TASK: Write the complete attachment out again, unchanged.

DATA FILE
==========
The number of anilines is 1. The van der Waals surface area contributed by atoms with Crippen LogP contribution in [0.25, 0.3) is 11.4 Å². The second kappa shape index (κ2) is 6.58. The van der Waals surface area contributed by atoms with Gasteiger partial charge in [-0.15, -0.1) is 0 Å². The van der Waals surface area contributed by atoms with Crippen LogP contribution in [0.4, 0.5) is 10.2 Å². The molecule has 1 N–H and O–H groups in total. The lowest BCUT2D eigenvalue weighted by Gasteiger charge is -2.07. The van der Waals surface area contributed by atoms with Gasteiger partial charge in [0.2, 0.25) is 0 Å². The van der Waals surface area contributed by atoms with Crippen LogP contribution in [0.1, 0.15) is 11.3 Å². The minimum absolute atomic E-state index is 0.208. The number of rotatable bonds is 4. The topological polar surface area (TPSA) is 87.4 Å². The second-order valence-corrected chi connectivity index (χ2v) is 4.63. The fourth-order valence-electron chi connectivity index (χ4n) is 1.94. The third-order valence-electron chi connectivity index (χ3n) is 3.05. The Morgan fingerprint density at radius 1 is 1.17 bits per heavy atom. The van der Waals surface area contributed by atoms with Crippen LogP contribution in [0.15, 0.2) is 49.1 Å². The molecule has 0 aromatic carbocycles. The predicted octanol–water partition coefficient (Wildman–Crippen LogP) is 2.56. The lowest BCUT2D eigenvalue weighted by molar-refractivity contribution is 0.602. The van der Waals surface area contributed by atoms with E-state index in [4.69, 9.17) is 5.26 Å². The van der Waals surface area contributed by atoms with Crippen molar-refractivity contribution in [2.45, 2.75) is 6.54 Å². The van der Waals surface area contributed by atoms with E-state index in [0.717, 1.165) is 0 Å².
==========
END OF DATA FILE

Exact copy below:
The number of anilines is 1. The van der Waals surface area contributed by atoms with Crippen LogP contribution in [0.25, 0.3) is 11.4 Å². The second kappa shape index (κ2) is 6.58. The van der Waals surface area contributed by atoms with Gasteiger partial charge in [-0.15, -0.1) is 0 Å². The van der Waals surface area contributed by atoms with Crippen LogP contribution in [0.4, 0.5) is 10.2 Å². The molecule has 1 N–H and O–H groups in total. The lowest BCUT2D eigenvalue weighted by Gasteiger charge is -2.07. The van der Waals surface area contributed by atoms with Gasteiger partial charge in [0.2, 0.25) is 0 Å². The van der Waals surface area contributed by atoms with Crippen LogP contribution in [0.1, 0.15) is 11.3 Å². The minimum absolute atomic E-state index is 0.208. The number of rotatable bonds is 4. The topological polar surface area (TPSA) is 87.4 Å². The second-order valence-corrected chi connectivity index (χ2v) is 4.63. The fourth-order valence-electron chi connectivity index (χ4n) is 1.94. The third-order valence-electron chi connectivity index (χ3n) is 3.05. The Morgan fingerprint density at radius 1 is 1.17 bits per heavy atom. The van der Waals surface area contributed by atoms with Crippen LogP contribution in [0.15, 0.2) is 49.1 Å². The molecule has 0 aromatic carbocycles. The predicted octanol–water partition coefficient (Wildman–Crippen LogP) is 2.56. The lowest BCUT2D eigenvalue weighted by molar-refractivity contribution is 0.602. The van der Waals surface area contributed by atoms with E-state index in [4.69, 9.17) is 5.26 Å². The van der Waals surface area contributed by atoms with Crippen molar-refractivity contribution in [2.45, 2.75) is 6.54 Å². The van der Waals surface area contributed by atoms with E-state index in [0.717, 1.165) is 0 Å².